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  1. A Trilemma for Teleological Individualism.John Basl - 2017 - Synthese 194 (4).
    This paper addresses the foundations of Teleological Individualism, the view that organisms, even non-sentient organisms, are goal-oriented systems while biological collectives, such as ecosystems or conspecific groups, are mere assemblages of organisms. Typical defenses of Teleological Individualism ground the teleological organization of organisms in the workings of natural selection. This paper shows that grounding teleological organization in natural selection is antithetical to Teleological Individualism because such views assume a view about the units of selection on which it is only individual (...)
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  • When is It Co-Evolution? A Reply to Steen and Co-Authors.Mark Sagoff - 2019 - Biology and Philosophy 34 (1):10.
    David Steen and co-authors in this journal offer a philosophical argument to support an “Evolutionary Community Concept” to identify what they call “evolutionary communities.” They describe these as “unique collections of species that interact and have co-evolved in a given geographic area” and that include “co-evolved dependencies between different parts of a community.” Steen et al. refer to the coevolution of assemblages, collections, communities, dependencies, interspecific and abiotic interactions, and traits, but they do not define “co-evolution” or provide an example (...)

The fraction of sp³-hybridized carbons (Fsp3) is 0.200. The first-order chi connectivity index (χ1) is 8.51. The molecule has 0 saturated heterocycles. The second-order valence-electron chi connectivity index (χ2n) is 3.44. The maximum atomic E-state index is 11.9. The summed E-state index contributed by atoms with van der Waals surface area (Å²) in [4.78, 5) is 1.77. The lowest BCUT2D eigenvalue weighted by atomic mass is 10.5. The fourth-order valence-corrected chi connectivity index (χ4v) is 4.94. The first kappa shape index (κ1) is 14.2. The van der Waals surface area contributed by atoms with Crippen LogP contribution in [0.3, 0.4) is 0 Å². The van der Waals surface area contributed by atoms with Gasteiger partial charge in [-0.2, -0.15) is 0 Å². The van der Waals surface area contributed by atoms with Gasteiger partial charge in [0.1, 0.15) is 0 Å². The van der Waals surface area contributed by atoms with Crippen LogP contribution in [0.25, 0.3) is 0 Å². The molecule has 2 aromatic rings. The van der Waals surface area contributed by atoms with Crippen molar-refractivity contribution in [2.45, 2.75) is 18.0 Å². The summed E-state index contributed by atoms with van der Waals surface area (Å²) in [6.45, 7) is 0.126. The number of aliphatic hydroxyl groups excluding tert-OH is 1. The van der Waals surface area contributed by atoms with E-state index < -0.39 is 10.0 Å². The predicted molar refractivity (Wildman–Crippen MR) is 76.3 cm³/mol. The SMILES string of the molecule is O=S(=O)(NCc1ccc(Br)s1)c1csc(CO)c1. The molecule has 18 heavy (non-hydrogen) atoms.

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  • The Coupling of Taxonomy and Function in Microbiomes.S. Andrew Inkpen, Gavin M. Douglas, T. D. P. Brunet, Karl Leuschen, W. Ford Doolittle & Morgan G. I. Langille - 2017 - Biology and Philosophy 32 (6):1225-1243.
    Microbiologists are transitioning from the study and characterization of individual strains or species to the profiling of whole microbiomes and microbial ecology. Equipped with high-throughput methods for studying the taxonomic and functional characteristics of diverse samples, they are just beginning to encounter the conceptual, theoretical, and experimental problems of comparing taxonomy to function, and extracting useful measures from such comparisons. Although still unresolved, these problems are well studied in macro-ecology and are reiterated here as an historical precautionary for microbial ecologists. (...)
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